"Joseph Sullivan was a homicidal maniac, he was a vicious killer, and every time the Genovese crime family ordered him to kill someone, Sullivan always killed whoever he was ordered to kill, he never made any mistakes at all, he always killed his target, he always got the job done efficiently and successfully. Sullivan was an expert at being a hitman, he was as vicious and brutal as they come, he was a very efficient killer and he was as good or better at being a mafia hitman as any mafia hitman in history."

In 1977, Sullivan got married. He and his wife Gail eventually started a family, becoming parents to two boys, Ramsey and Kelly. But all of this domestic bliss did not sway Sullivan away from his criminal life, either. He was considered a suspect in the murder of Irish mob boss Mickey Spillane that occurred that same year, but Sullivan was never charged in the crime. He also murdered Tom "the Greek" Kapatos. Sullivan was allegedly one of the 5 hitmen that executed Bonanno crime family boss Carmine Galante on behalf of the The Commission.

For much of the summer of 1978, he tried to carry out the hit on Galante, but failed. The efforts of a heavily armed team of hit men did what Sullivan couldn't the following summer—they shot Galante to death with shotguns and uzi submachine guns at a Bushwick, Brooklyn restaurant.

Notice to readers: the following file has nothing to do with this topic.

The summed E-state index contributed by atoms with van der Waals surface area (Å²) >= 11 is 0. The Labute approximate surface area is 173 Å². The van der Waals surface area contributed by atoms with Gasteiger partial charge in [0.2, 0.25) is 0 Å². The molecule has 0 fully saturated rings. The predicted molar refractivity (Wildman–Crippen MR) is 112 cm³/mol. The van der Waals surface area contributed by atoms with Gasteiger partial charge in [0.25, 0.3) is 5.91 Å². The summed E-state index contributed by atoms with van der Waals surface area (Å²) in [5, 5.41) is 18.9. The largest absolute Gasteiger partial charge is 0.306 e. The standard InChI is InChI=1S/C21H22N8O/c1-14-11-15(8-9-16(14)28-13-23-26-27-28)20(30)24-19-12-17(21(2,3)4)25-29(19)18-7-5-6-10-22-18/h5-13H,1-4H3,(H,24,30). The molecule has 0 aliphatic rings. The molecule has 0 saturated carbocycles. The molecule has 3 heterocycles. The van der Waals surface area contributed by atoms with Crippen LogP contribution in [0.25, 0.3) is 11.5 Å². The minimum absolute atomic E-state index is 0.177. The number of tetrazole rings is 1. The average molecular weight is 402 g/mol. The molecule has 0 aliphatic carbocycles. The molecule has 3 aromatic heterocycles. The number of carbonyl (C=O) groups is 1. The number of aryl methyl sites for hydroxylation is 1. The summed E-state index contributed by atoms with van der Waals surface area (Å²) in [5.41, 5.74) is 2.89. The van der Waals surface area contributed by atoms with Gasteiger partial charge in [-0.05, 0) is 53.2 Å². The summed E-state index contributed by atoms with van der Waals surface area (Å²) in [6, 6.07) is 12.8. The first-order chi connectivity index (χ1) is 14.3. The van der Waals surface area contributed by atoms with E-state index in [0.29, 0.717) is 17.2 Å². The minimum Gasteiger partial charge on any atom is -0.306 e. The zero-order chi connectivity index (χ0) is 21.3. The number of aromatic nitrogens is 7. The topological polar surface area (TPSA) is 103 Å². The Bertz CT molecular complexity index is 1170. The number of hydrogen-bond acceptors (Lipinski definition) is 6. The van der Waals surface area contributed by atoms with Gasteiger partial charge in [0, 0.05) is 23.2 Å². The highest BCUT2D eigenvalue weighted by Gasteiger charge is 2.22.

Arrest and Trial Edit

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Joe "Mad Dog" Sullivan In Handcuffs

It is believed that Sullivan murdered over 120 people for the Genovese crime family. A consummate professional, he trained before completing an assignment. "Two or three days before I would go to this park near my house and run, not fast, just jogging. I wanted to be by myself, prepare myself mentally, sort of go through a dry run," he later explained to the Centre Daily Times.

Sullivan handled his final hit in 1981. He was hired to kill John Fiorino, a Teamsters Union official and reported mafia member. Waiting outside a restaurant near Rochester, New York, Sullivan shot Fiorino with a shotgun. Trying to flee the scene, his car got stuck in a snowbank. His associate, who was driving the car, was soon caught, but Sullivan escaped by hiding in the snow for roughly eight hours. After his eventual arrest, the police then linked him to two other murders that took place on Long Island.

Sullivan was convicted of the Fiorino murder and two other killings in 1982. He was given three life sentences. He was later transferred to Sullivan Correctional Facility located in Fallsburg, New York.

DeathEdit

Sullivan died on June 9, 2017 at Fishkill Correctional Facility in Hudson Valley, NY, while serving out an 87 year sentence. [3][2] [4] He would not have been eligible for parole untile 2069, which was and turned out to be a veritable life sentence for a convicted killer who was in his seventies.

ReferencesEdit

  1. Joseph Sullivan Obituary. Smith, Seaman & Quackenbush Funeral Home (ssqfuneralhome.com). Retrieved on July 27, 2017.
  2. 2.0 2.1 "Ex-Mob Hit Man 'Mad Dog' Sullivan Dies in NY State Prison", US News & World Report, June 16, 2017. Retrieved on July 27, 2017. 
  3. 3.0 3.1 Joseph "Mad Dog" Sullivan biography. Biography.com. Retrieved on July 27, 2017.
  4. "Joseph 'Mad Dog' Sullivan, Rochester mobster and Attica escapee, dies in prison", NewYorkUpstate.com, June 16, 2017. Retrieved on July 27, 2017.